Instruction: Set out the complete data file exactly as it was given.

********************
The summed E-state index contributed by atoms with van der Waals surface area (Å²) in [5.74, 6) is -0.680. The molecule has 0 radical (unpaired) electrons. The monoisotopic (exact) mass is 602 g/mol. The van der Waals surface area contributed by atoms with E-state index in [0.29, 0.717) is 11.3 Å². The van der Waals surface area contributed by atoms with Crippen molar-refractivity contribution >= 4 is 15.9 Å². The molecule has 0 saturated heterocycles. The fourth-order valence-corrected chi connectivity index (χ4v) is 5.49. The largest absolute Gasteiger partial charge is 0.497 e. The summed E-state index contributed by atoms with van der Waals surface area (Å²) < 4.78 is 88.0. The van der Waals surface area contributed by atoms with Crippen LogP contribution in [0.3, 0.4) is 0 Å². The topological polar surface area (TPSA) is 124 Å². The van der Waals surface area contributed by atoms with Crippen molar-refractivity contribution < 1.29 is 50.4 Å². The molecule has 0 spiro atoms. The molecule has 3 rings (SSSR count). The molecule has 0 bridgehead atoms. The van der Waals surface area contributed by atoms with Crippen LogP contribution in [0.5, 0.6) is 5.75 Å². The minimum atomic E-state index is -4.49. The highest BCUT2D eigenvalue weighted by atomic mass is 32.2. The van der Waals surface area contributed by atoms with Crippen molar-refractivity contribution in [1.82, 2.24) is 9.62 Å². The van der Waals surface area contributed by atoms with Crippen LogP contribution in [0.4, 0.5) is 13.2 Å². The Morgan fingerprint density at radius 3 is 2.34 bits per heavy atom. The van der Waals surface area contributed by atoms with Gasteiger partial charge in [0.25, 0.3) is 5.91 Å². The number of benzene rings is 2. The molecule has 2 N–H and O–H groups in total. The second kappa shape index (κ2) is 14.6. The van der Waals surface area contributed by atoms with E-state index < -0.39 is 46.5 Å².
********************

The summed E-state index contributed by atoms with van der Waals surface area (Å²) in [5.74, 6) is -0.680. The molecule has 0 radical (unpaired) electrons. The monoisotopic (exact) mass is 602 g/mol. The van der Waals surface area contributed by atoms with E-state index in [0.29, 0.717) is 11.3 Å². The van der Waals surface area contributed by atoms with Crippen molar-refractivity contribution >= 4 is 15.9 Å². The molecule has 0 saturated heterocycles. The fourth-order valence-corrected chi connectivity index (χ4v) is 5.49. The largest absolute Gasteiger partial charge is 0.497 e. The summed E-state index contributed by atoms with van der Waals surface area (Å²) < 4.78 is 88.0. The van der Waals surface area contributed by atoms with Crippen LogP contribution in [0.3, 0.4) is 0 Å². The topological polar surface area (TPSA) is 124 Å². The van der Waals surface area contributed by atoms with Crippen molar-refractivity contribution < 1.29 is 50.4 Å². The molecule has 0 spiro atoms. The molecule has 3 rings (SSSR count). The molecule has 0 bridgehead atoms. The van der Waals surface area contributed by atoms with Crippen LogP contribution in [0.5, 0.6) is 5.75 Å². The minimum atomic E-state index is -4.49. The highest BCUT2D eigenvalue weighted by atomic mass is 32.2. The van der Waals surface area contributed by atoms with Crippen molar-refractivity contribution in [1.82, 2.24) is 9.62 Å². The van der Waals surface area contributed by atoms with Crippen LogP contribution in [0.4, 0.5) is 13.2 Å². The Morgan fingerprint density at radius 3 is 2.34 bits per heavy atom. The van der Waals surface area contributed by atoms with Gasteiger partial charge in [0.25, 0.3) is 5.91 Å². The number of benzene rings is 2. The molecule has 2 N–H and O–H groups in total. The second kappa shape index (κ2) is 14.6. The van der Waals surface area contributed by atoms with E-state index < -0.39 is 46.5 Å².